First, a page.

On the third try, the proposed General Plan made it past the Town Council and will now go to voters on August 28. After months of hearings and work by the Planning Commission, the General Plan first appeared before the Town Council during their March 5 meeting. Two work sessions and two Council meetings later it makes it way to the Town’s registered voters.
During the Public Hearing, Bruce Arlen spoke in favor of several aspects of the plan including dark skies provisions, specification that no trails will become roads, and wording that states that no land owner will be deprived of property rights on the basis of proposed trails. However, Arlen had some concerns about wording in other parts of the document. Several of those concerns were addressed and changes to wording were recommended by Town Attorney Bill Sims later in the hearing and accepted by the Council
Bill Basore thanked the Council for their patience throughout the process, listening, and for making compromises. He also pointed out that if this General Plan does not go through, everything reverts to the 2005 Plan, which has many more things in it that people don’t want, than this Plan does. He also said he and others that have attended these meeting while they don’t always agree, have ended up better friends than when we started out. He said, ‘I think there is a success in that.’
Kerry Smith praised Councilman Thomas McGuire and Town staff for their work on the water resources part of the Plan. Later McGuire called the water resource part the most important part of the Plan saying, ‘We know we have very limited resource.’ He further said that if this Plan doesn’t pass, future Town Councils will not have the proper guidance on water resources.
It was pointed out by Katya Kinsel that in the growth element section 13 paragraphs are dedicated to supporting commercial areas of the town and only one paragraph for rural development. ‘I find that sad.’ Kinsel said.
Councilwoman Eileen Wright said, ‘This proposed 2018 General Plan should be a mechanism by which community character, lifestyle, cherished values, and preferred land use patterns are preserved and enhanced. It is not.’
Councilwoman Susan Clancy said, ‘If people in this Town only care about the mediation of trails, which I know they have worked on very diligently on, and they don’t care about water and some of the other items in here, then I guess it will fail’.
Councilman David Smith told the assemblage, ‘I was approached by more than one individual who told me there is an organized group that will vote totally against anyone who supports the General Plan. Political expediency would say I should vote against the General Plan. But, I can’t do that. Considering the fact that the default would be the 2005 General Plan, if we fail to move this Plan to the public, I can’t not vote in favor of this.’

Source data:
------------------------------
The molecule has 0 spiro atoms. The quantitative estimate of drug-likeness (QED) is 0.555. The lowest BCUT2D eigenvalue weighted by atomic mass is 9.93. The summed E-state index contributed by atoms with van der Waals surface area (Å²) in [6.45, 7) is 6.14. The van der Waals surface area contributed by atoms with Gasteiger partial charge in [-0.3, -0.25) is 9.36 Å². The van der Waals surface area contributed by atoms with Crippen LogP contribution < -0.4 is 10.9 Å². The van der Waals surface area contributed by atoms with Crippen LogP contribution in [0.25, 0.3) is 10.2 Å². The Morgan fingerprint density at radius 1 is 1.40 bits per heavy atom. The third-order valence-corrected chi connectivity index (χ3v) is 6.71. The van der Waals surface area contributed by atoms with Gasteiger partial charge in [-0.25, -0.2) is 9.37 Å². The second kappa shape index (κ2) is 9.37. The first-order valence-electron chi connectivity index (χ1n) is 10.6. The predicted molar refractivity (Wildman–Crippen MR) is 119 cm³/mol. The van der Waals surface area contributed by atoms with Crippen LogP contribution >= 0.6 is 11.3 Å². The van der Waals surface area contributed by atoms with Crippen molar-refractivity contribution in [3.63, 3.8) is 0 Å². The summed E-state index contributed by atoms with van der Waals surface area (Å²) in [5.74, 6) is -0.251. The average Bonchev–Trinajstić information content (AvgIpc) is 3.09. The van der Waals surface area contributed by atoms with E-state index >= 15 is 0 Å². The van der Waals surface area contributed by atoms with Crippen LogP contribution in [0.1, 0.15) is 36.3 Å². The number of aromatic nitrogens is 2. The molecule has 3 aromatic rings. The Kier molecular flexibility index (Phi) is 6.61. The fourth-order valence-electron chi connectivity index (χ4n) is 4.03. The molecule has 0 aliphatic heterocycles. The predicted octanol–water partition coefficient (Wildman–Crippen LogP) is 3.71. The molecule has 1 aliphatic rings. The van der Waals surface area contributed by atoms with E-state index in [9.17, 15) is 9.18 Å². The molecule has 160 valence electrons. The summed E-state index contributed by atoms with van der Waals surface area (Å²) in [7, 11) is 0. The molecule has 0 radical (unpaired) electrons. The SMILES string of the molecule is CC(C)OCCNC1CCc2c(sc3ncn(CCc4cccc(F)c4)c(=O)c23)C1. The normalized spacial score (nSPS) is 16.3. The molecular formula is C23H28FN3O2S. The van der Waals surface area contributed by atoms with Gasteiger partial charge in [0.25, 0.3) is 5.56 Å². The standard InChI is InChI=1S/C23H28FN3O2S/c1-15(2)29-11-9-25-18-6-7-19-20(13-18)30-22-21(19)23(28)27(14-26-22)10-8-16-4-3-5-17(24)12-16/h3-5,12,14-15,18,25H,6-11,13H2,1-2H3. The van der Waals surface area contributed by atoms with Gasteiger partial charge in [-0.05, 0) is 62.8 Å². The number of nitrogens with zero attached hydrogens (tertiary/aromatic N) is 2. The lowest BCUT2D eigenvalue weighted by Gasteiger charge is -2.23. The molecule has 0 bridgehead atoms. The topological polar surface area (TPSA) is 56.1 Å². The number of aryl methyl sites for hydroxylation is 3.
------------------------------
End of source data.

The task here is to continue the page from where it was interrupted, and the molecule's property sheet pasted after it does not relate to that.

If everyone looked at a beautiful sunset, someone would say ‘I’ve seen been better’ is an analogy used by Mayor Ernie Bunch. ‘You’re not ever going to make everyone happy with everything.’ He added.
The vote required a super majority of five Council members to send it to the August ballot. It passed on a 5 – 2 vote with Councilwomen Eileen Wright and Mary Elrod opposed to letting the voters make the decision on the General Plan. With the vote 4 – 2 Mayor Bunch said, ‘Voters of Cave Creek into your hands I commend this Plan.’ and voted in favor of the Plan.
In other Council business they approved an extension of premises to allow service on the catwalk/patio as part of the original license for Mountain View Pub.
The Council did not approve the minutes of two sessions on the agenda. Councilwoman Eileen Wright said the minutes are normally in a transcription form, whereas the minutes for these two sessions were in a highlight format. The Council agreed that the minutes should be done as transcription and that Town staff should redo them before the Council approves them.
Two water related projects got the green light from the Council. First 630 feet of 12 inch water main will be installed along Cave Creek Road at a cost of $176,198.16. Currently an eight inch main exists in that area with 12 inch mains above and below this section. Bob Morris questioned why there was no engineering data to back up the need to do this work, saying there was not enough information in the proposal. Dennis Charles, the Town’s Water Distribution Supervisor said the reduced pipe size did cause some water flow issues during the fire at the Buffalo Chip.
The second project would install 100 feet of eight inch main and service lines across School House Road at a cost of $85,849.89. The eight inch main would replace a four inch plastic line that has been prone to leaking. Both items passed unanimously.